Self-care was the name of the game for me over the festive period. I had become so utterly exhausted by my first Michaelmas that I wholeheartedly abandoned my studies in favour of a life of relaxation. Though I began the holiday with abundant plans to catch-up with the ceaseless Michaelmas workload, choosing not to do this, and instead electing for respite, seemed like a better idea. Well, at the time, it did.
But right now, less than a week before term begins again, I can’t help but feel consumed with guilt over the lack of effort I displayed over the holiday. I did nothing over the past six weeks except lethargically patting the snooze button for the 82nd time; being apathetic towards my absorption into the sofa; and returning to the cocoon of blankets on my bed for yet another nap, whilst the mountain of unread Renaissance literature beside me continued to breathe down my neck. I would be lying if I claimed this period of relaxation wasn’t useful; it helped me rejuvenate for next term, which I’m perfectly aware I need – but I am now panicking about my lack of progress. I took rest in the name of self-care, because I thought I deserved it; now I think that I owed myself more.
Self-care is any action you take to improve your health; it can be a little act, or a big one: trying a new activity or focusing on the things you already love; something you do alone, or with others. Whatever the act may be, it should have an underlying goal of fostering positivity; indeed, we mostly hear this term said during discussions on how to improve our mental health. Yet, sometimes our choice of action, though taken in the name of self-care, can produce the opposite effect.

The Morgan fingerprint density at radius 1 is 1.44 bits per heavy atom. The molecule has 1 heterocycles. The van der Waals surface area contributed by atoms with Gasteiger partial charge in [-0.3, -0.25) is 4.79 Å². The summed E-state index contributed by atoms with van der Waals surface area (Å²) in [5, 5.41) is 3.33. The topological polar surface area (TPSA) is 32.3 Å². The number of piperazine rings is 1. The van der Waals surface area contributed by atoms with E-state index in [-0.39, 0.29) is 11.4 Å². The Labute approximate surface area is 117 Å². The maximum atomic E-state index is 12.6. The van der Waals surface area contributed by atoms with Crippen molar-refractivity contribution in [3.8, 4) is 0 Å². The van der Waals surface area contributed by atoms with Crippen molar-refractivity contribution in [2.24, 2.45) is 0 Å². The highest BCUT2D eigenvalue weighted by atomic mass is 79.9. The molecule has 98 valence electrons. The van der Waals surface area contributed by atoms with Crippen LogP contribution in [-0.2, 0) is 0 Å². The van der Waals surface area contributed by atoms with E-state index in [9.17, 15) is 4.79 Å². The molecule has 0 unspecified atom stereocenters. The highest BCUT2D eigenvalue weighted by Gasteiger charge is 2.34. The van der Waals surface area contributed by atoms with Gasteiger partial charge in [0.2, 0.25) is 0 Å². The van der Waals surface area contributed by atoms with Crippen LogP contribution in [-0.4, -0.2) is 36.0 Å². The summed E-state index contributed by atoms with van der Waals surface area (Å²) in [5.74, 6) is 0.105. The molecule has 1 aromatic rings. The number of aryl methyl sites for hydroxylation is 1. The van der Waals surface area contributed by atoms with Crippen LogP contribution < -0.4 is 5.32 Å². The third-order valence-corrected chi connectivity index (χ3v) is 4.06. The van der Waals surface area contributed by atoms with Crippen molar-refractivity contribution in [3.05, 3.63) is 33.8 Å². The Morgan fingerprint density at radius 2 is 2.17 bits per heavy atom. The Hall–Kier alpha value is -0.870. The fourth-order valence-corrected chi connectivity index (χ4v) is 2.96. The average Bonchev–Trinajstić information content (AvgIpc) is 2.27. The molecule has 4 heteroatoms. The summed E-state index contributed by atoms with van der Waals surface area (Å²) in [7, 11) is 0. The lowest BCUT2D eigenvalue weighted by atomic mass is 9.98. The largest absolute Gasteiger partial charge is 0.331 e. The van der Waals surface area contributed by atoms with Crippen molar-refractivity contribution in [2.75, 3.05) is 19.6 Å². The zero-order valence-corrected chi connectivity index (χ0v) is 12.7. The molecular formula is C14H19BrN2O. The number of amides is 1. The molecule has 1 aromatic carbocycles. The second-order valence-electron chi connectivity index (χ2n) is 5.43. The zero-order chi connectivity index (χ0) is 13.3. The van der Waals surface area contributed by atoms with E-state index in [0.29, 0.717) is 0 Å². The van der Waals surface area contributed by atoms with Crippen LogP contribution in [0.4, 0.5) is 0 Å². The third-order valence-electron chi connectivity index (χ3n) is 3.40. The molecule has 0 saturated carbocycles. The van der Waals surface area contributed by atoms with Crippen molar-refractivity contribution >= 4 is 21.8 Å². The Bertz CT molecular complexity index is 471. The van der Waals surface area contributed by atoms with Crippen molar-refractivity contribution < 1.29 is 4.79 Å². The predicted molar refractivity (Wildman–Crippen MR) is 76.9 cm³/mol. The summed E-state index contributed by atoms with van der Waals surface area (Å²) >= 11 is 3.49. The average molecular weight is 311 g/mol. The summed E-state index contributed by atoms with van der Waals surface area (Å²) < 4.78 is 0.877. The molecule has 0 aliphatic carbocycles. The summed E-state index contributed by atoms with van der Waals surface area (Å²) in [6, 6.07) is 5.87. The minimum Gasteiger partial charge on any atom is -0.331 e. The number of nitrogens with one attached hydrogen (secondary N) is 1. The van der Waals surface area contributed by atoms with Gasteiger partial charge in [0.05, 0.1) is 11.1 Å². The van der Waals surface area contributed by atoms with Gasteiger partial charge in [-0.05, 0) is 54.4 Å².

And self-care becomes even more difficult when complications with physical health are also thrown into the mix; one of my dearest friends, Georgia, suffers from the excruciating condition of chronic costochondritis, which has developed into nerve damage in the spine. She told me that her illness makes self-degradation too easy; she repeatedly criticises herself for her inability to cure her ailment, whilst also denigrating herself for her desire to stay in bed when the pain is too much to bear. But she acknowledges, that sometimes selfcare is about doing what your body tells you, regardless of the extent to which this might go against every sense of self-reproach you possess.
It is ironic that self-care can make you feel bad about yourself, but we must learn to accept that. She says you have to deal with what you can, when you can; self-care is ultimately about being kind to yourself, but this should take place at your own pace: you ought to do things when you are ready to, and remember not to push yourself if you are not.
But even so, self-care is notoriously difficult; so difficult, in fact, that most people struggle to practise it at all. I know that I am perpetually wondering whether my actions in this department are examples of me being gentle on my mental health, or simply being lazy; being aware of my needs, or just being selfish. Self-care really is a matter of trial and error – as Georgia rightly says, it all depends on the day in question. I am reminded here of the quotation: “Never regret anything, because at one time it was exactly what you wanted”; maybe we should treat our acts of nurture as isolated necessities, regardless of our later criticism of such deeds. Unfortunately, the dissection of our past actions, particularly when our mental health is concerned, is never simple.
It seems taking care of yourself, and putting yourself first, is a choice fraught with danger. But (and this is a big but) it doesn’t mean we should abandon doing this. I know that even if I had completed vast quantities of work over the break, I would still feel guilty – and this is precisely why I need self-care! Yes, sometimes we may look back at our actions with shame and disgust and horror; but, equally, we might look back with pride.
And it is that possibility that makes actions of self-care absolutely, undeniably, totally worthwhile. At the end of the day, it’s all about finding a balance, and constantly facing decisions about whether pushing on or taking a well-needed break will benefit ourselves more in the long run. There is a learning curve to self-care.